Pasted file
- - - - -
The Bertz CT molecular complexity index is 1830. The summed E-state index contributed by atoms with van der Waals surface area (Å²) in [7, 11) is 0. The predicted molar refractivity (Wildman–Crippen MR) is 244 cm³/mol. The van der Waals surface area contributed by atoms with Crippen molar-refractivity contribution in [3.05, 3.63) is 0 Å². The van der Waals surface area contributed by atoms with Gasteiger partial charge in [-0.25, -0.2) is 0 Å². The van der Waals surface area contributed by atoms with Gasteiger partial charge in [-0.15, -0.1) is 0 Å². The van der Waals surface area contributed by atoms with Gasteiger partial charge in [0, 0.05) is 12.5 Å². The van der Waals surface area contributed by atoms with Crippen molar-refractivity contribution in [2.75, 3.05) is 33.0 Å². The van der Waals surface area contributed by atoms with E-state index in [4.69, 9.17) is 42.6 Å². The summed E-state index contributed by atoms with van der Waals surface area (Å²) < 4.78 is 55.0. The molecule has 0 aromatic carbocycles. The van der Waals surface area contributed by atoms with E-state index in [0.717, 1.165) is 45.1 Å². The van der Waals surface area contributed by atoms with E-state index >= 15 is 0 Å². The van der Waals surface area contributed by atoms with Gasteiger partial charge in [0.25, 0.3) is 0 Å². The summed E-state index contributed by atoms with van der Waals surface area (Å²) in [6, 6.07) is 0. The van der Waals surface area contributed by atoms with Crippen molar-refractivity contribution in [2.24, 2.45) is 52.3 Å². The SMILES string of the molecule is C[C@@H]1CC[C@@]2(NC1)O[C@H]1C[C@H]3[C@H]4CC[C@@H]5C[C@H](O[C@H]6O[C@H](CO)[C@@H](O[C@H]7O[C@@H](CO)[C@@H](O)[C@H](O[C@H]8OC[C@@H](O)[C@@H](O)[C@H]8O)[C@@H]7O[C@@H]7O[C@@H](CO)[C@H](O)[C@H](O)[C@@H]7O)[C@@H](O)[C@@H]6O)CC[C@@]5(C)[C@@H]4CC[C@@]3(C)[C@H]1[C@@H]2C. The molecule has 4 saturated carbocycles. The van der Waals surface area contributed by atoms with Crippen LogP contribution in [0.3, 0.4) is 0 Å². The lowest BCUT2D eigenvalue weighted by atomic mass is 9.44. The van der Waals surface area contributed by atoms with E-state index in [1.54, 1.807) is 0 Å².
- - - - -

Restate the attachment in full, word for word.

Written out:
The Bertz CT molecular complexity index is 1830. The summed E-state index contributed by atoms with van der Waals surface area (Å²) in [7, 11) is 0. The predicted molar refractivity (Wildman–Crippen MR) is 244 cm³/mol. The van der Waals surface area contributed by atoms with Crippen molar-refractivity contribution in [3.05, 3.63) is 0 Å². The van der Waals surface area contributed by atoms with Gasteiger partial charge in [-0.25, -0.2) is 0 Å². The van der Waals surface area contributed by atoms with Gasteiger partial charge in [-0.15, -0.1) is 0 Å². The van der Waals surface area contributed by atoms with Gasteiger partial charge in [0, 0.05) is 12.5 Å². The van der Waals surface area contributed by atoms with Crippen molar-refractivity contribution in [2.75, 3.05) is 33.0 Å². The van der Waals surface area contributed by atoms with E-state index in [4.69, 9.17) is 42.6 Å². The summed E-state index contributed by atoms with van der Waals surface area (Å²) < 4.78 is 55.0. The molecule has 0 aromatic carbocycles. The van der Waals surface area contributed by atoms with E-state index in [0.717, 1.165) is 45.1 Å². The van der Waals surface area contributed by atoms with E-state index >= 15 is 0 Å². The van der Waals surface area contributed by atoms with Gasteiger partial charge in [0.25, 0.3) is 0 Å². The summed E-state index contributed by atoms with van der Waals surface area (Å²) in [6, 6.07) is 0. The van der Waals surface area contributed by atoms with Crippen molar-refractivity contribution in [2.24, 2.45) is 52.3 Å². The SMILES string of the molecule is C[C@@H]1CC[C@@]2(NC1)O[C@H]1C[C@H]3[C@H]4CC[C@@H]5C[C@H](O[C@H]6O[C@H](CO)[C@@H](O[C@H]7O[C@@H](CO)[C@@H](O)[C@H](O[C@H]8OC[C@@H](O)[C@@H](O)[C@H]8O)[C@@H]7O[C@@H]7O[C@@H](CO)[C@H](O)[C@H](O)[C@@H]7O)[C@@H](O)[C@@H]6O)CC[C@@]5(C)[C@@H]4CC[C@@]3(C)[C@H]1[C@@H]2C. The molecule has 4 saturated carbocycles. The van der Waals surface area contributed by atoms with Crippen LogP contribution in [0.3, 0.4) is 0 Å². The lowest BCUT2D eigenvalue weighted by atomic mass is 9.44. The van der Waals surface area contributed by atoms with E-state index in [1.54, 1.807) is 0 Å².